That said, one Harvard study projected that women who dont get screened would have a 56 percent mortality rate if they developed breast cancer, while just 5 percent of those who do get screened would die if they got cancer. Researchers are working on other ways to identify breast cancer early, including measuring circulating tumor markers in the blood. In the meantime, its clear that being screened routinely is a wise move.




6: Given mammographys limitations, what are high-risk women to do?

If youre at high risk, the new guidelines dont apply to you. High-risk women should start getting mammograms at 40 or younger while being closely monitored (often with an MRI and a mammogram alternating every six months and two clinical breast exams a year) and perform monthly self-exams. Some women opt for chemo-prevention drugs such as tamoxifen.

The most risk-reducing option—and also the most radical—is a prophylactic double mastectomy, which decreases your lifetime odds by at least 90 percent. “Its often peace of mind that drives your decision when youre at high risk,” Dr. Shapiro says.
 
7: Why are some doctors not following the new guidelines?

Even though there are limitations to mammography, says Otis Brawley, MD, chief medical officer of the American Cancer Society, which strongly disagrees with the new recommendations, its what we have for now.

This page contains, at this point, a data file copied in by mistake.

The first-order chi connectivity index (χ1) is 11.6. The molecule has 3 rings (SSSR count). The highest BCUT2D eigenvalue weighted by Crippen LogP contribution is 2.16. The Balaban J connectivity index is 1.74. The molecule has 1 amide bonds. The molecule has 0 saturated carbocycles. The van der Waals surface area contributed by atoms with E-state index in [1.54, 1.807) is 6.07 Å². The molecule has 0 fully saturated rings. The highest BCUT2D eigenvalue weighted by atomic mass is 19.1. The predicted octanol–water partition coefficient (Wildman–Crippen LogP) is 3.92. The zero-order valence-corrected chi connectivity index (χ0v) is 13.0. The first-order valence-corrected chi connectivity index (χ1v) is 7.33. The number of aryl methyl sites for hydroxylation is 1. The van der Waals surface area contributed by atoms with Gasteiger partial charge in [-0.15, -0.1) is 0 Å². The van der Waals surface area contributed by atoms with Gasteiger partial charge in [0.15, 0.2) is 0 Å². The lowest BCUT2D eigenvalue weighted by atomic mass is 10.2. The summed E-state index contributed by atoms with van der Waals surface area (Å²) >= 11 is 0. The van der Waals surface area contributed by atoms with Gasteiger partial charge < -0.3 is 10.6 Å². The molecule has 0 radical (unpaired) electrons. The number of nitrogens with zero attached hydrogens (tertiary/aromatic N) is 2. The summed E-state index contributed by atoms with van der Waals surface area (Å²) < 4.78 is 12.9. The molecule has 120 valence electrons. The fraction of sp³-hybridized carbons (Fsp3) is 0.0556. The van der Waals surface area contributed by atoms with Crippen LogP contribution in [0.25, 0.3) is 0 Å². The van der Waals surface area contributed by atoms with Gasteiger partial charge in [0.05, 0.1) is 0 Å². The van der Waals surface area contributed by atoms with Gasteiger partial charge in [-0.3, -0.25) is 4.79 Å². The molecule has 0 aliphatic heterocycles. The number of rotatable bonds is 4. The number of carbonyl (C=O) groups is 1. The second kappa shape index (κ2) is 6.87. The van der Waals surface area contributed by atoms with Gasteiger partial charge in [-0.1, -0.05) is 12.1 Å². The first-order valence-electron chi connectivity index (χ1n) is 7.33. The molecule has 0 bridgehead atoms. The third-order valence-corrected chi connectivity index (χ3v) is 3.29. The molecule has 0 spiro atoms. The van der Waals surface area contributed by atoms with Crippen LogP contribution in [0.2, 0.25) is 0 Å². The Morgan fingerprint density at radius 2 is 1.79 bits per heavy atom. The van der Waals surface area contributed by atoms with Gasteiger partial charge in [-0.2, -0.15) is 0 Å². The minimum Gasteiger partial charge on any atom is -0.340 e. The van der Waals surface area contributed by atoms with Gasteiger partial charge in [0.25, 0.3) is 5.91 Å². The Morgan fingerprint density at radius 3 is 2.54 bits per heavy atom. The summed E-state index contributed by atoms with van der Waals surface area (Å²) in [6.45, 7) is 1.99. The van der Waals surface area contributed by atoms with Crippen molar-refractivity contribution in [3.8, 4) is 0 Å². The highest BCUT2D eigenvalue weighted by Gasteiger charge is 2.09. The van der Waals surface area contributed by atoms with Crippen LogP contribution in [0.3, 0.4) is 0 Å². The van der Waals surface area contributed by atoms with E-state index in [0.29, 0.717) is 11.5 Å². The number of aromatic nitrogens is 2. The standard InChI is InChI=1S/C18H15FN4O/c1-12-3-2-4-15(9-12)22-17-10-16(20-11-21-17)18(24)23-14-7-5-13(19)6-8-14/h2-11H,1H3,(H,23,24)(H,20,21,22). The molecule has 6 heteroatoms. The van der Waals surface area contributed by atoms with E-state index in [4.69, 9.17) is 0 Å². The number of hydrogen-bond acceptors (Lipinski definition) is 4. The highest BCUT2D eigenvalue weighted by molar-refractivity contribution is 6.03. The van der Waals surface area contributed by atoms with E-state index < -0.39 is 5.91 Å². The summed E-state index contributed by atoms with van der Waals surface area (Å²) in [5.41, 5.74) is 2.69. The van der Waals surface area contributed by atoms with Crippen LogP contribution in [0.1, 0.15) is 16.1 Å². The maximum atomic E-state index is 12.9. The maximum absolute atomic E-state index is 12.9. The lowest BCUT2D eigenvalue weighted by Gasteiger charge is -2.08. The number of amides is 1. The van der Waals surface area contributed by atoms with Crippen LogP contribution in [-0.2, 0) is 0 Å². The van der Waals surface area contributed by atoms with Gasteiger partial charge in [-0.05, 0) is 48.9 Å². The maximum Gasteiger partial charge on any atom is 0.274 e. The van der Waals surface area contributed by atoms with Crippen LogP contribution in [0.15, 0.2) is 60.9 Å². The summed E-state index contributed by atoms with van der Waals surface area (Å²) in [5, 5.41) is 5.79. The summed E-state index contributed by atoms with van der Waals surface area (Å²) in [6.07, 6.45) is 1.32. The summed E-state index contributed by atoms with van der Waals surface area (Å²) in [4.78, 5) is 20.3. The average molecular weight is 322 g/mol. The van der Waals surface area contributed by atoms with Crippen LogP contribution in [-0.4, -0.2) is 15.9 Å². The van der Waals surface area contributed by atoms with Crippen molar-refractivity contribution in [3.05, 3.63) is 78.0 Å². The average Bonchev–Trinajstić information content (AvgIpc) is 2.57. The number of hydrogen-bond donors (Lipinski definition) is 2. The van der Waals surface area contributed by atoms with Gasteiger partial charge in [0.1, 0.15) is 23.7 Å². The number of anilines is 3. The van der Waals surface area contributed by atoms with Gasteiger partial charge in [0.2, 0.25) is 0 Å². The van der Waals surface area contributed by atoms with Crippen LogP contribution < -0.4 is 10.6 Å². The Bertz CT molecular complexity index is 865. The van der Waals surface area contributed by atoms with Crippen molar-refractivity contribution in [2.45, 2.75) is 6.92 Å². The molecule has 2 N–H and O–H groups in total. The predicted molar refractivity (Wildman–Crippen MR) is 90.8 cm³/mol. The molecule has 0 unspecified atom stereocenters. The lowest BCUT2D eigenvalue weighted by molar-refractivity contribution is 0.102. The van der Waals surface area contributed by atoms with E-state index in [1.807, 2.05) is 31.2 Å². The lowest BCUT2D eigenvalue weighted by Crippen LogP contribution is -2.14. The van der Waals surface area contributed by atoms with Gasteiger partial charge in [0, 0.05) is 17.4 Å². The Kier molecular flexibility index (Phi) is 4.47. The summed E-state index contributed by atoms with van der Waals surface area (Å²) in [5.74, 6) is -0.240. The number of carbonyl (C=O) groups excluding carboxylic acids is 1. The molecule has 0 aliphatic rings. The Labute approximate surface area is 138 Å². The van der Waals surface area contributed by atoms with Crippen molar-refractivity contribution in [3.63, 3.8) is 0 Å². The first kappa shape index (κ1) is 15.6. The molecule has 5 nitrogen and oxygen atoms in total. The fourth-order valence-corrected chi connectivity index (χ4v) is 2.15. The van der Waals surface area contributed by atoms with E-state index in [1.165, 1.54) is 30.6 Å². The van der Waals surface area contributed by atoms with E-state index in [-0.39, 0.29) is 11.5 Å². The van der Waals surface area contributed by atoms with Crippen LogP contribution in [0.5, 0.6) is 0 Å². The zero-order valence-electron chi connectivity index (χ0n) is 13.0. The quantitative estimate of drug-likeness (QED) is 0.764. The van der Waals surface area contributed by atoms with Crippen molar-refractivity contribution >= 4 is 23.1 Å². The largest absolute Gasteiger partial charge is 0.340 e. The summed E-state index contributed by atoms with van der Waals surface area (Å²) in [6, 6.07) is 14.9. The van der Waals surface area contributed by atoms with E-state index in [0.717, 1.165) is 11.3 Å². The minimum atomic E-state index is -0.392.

“We think that if you inform people ahead of time of those limitations, its still appropriate to recommend [mammograms] to young women.” Whats more, he says, a higher proportion of women in their 40s with breast cancer have aggressive forms of the disease, and many of these women may benefit from regular screenings.

8: Arent these new guidelines really about money, since it reduces costs to screen women less often?

Dr. Brawley doesnt think the panels decisions came down to cost cutting. According to panel members, money was not a consideration. Rather, the task force focused on the inconvenience of mammograms and the fear, callbacks, and anxiety that they provoke.

Concerns about the risk of overtreatment weighed heavily, too. If you feel you need a mammogram and are in your 40s, Dr. Brawley advises, get one and fight for reimbursement if your insurer says it wont cover it.




9: Ive had scares in the past, none of which were cancer. Should I be doing anything differently?

Probably not, but talk to your doctor about whether you should be screened as frequently. Some women are simply more likely to develop abnormalities that can masquerade as breast cancer on a mammogram, says Therese Bevers, MD, a professor in the Department of Clinical Cancer Prevention at The University of Texas M.D. Anderson Cancer Center in Houston.

If youve had false alarms, remind yourself that more than 80 percent of callbacks are nothing to worry about. Try to think of them as a way to confirm that the finding is, once again, nothing. Another thing you can do: cut down on caffeine if it makes your breasts sensitive, or schedule your test just after your period. Why? “The less sensitive you are,” Dr. Bevers says, “the better compression well probably get,” which makes for a more revealing mammogram.

10: I just read that aspirin can lower my breast cancer risk. True?

The jury is out on this. “Some previous research shows that aspirin reduces breast cancer risk, but one trial tested a small dose of aspirin compared with a placebo and found no effect on risk. So either aspirin doesnt work or perhaps the dose was too low,” says Anne McTiernan, MD, PhD, of the Fred Hutchinson Cancer Research Center in Seattle.